Mr Justice Andrew Smith misunderstood the criticism of him made by the Court of Appeal in Mitchell when issuing his latest ruling on relief from sanctions last week, a fellow judge has suggested.
Last Monday, in Associated Electrical Industries Ltd v Alstom UK  EWHC 430 (Comm), Smith J struck out a case where the claimant had been 20 days late in serving particulars of claim.
He noted that the Court of Appeal had criticised his pre-Mitchell ruling in Raayan Al Iraq Co Ltd & Ors v Trans Victory Marine Inc & Ors  EWHC 2696 (Comm), where he granted relief from sanction after the claimant was two days late in serving its particulars.
However, on Thursday, Mr R Hollington QC, sitting as a deputy High Court judge in Clarke v Barclays Bank Plc & Anor  EWHC 505 (Ch), said he doubted whether Smith J had applied correctly what the appeal court had said about Raayan.
Mr Hollington said: “In Mitchell, the Court of Appeal significantly did not say that his earlier case had been wrongly decided, only that it disapproved of his reasoning. In its later decision in Thevaraiah v Riordan  EWCA Civ 14, in my judgment it is clear that Richards LJ was not saying that Raayan al Iraq had been wrongly decided: all he was doing, consciously obiter and without argument, was echoing the Mitchell judgment, i.e. it was the reasoning alone that the Court of Appeal disapproved…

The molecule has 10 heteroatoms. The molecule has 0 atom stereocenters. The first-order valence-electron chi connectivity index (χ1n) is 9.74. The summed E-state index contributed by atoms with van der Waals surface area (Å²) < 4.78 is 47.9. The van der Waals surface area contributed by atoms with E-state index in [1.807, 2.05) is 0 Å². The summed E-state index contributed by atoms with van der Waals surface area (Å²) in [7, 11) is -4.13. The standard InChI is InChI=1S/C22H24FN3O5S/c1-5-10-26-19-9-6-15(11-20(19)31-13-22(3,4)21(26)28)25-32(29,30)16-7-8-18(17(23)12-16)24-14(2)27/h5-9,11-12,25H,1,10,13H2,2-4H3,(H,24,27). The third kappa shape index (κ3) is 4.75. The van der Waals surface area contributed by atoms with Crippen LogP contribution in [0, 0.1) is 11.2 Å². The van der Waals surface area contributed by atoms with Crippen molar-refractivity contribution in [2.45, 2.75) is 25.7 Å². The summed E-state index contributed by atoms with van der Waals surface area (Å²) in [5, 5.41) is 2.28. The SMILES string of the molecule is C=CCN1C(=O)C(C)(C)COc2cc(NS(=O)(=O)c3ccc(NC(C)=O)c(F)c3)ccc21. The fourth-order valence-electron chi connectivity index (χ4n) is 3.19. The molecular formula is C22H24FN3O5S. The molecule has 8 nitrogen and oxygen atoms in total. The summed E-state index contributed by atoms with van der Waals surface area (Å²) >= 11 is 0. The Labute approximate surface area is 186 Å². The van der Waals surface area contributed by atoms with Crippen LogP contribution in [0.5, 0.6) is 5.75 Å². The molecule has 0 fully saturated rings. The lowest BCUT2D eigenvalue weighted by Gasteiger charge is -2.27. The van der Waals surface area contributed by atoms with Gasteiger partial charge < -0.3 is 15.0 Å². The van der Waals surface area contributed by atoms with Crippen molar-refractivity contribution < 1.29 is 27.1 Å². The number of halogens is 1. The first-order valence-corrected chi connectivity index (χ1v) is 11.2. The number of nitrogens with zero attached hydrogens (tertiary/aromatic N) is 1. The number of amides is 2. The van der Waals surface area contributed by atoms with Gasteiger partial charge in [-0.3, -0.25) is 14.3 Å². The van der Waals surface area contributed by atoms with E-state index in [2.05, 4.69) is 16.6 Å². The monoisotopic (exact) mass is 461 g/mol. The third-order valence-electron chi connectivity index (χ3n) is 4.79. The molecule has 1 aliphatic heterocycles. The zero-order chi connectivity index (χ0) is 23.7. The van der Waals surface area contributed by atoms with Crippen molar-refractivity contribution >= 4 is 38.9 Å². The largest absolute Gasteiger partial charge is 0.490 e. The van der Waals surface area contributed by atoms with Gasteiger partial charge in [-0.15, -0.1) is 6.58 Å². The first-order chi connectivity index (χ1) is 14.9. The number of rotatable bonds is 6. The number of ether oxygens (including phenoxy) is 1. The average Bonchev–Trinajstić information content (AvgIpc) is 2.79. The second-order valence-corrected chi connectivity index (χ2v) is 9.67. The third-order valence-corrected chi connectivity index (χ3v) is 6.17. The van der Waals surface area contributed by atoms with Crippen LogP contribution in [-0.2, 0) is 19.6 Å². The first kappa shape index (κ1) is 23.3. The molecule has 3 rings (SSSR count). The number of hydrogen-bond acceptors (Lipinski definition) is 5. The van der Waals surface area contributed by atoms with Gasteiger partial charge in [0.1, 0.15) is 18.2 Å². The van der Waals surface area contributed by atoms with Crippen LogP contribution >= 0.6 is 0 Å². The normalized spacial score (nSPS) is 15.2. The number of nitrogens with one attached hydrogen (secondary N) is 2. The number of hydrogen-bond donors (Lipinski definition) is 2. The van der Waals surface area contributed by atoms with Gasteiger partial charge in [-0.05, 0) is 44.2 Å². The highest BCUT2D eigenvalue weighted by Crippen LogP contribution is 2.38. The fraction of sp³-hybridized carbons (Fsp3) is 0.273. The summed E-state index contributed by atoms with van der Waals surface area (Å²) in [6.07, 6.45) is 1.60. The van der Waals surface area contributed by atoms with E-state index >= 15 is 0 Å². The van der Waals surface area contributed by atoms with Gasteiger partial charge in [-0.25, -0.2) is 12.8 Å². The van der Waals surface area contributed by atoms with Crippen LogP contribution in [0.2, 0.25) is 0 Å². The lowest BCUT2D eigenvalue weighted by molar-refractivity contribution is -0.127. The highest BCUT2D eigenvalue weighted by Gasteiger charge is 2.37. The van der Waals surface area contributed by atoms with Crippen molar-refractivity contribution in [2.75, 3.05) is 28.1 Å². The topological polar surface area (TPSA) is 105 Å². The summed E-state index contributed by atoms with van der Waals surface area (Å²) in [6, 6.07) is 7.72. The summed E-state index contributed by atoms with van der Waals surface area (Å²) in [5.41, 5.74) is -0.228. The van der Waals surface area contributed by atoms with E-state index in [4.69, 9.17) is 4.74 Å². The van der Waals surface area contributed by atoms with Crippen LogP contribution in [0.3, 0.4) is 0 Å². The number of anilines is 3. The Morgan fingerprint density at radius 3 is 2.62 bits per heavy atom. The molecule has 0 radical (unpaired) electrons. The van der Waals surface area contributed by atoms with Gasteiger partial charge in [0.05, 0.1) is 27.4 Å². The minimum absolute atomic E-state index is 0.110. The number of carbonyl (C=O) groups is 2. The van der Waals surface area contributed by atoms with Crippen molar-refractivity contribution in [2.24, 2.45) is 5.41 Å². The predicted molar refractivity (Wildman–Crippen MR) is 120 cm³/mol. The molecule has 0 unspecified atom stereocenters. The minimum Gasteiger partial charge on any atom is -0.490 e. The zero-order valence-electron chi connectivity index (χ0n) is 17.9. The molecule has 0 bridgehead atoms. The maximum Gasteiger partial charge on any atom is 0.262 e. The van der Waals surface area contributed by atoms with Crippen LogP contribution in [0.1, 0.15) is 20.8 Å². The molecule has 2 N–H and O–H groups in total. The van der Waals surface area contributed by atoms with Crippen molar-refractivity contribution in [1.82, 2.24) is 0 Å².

“In my judgment, there is no reason to doubt that Raayan al Iraq was rightly decided on its facts. It was a case where it would bring the law into disrepute with right-thinking users if the courts were to enforce procedural discipline by striking out the claim.
“My understanding of Mitchell is that the court should strive to be a tough but wise, not an officious or pointlessly strict, disciplinarian.”
In a blog on the AEI ruling, leading costs commentator and outspoken Mitchell critic Kerry Underwood characterised Smith J’s ruling as attacking the Mitchell decision. He wrote: “What the judge is saying here, in unambiguous language, is that the Court of Appeal has forced him to be ‘disproportionate’ – nice twist on a key Jackson word – and ‘unjust’, resulting in the claimant, unjustly obviously, being struck out.”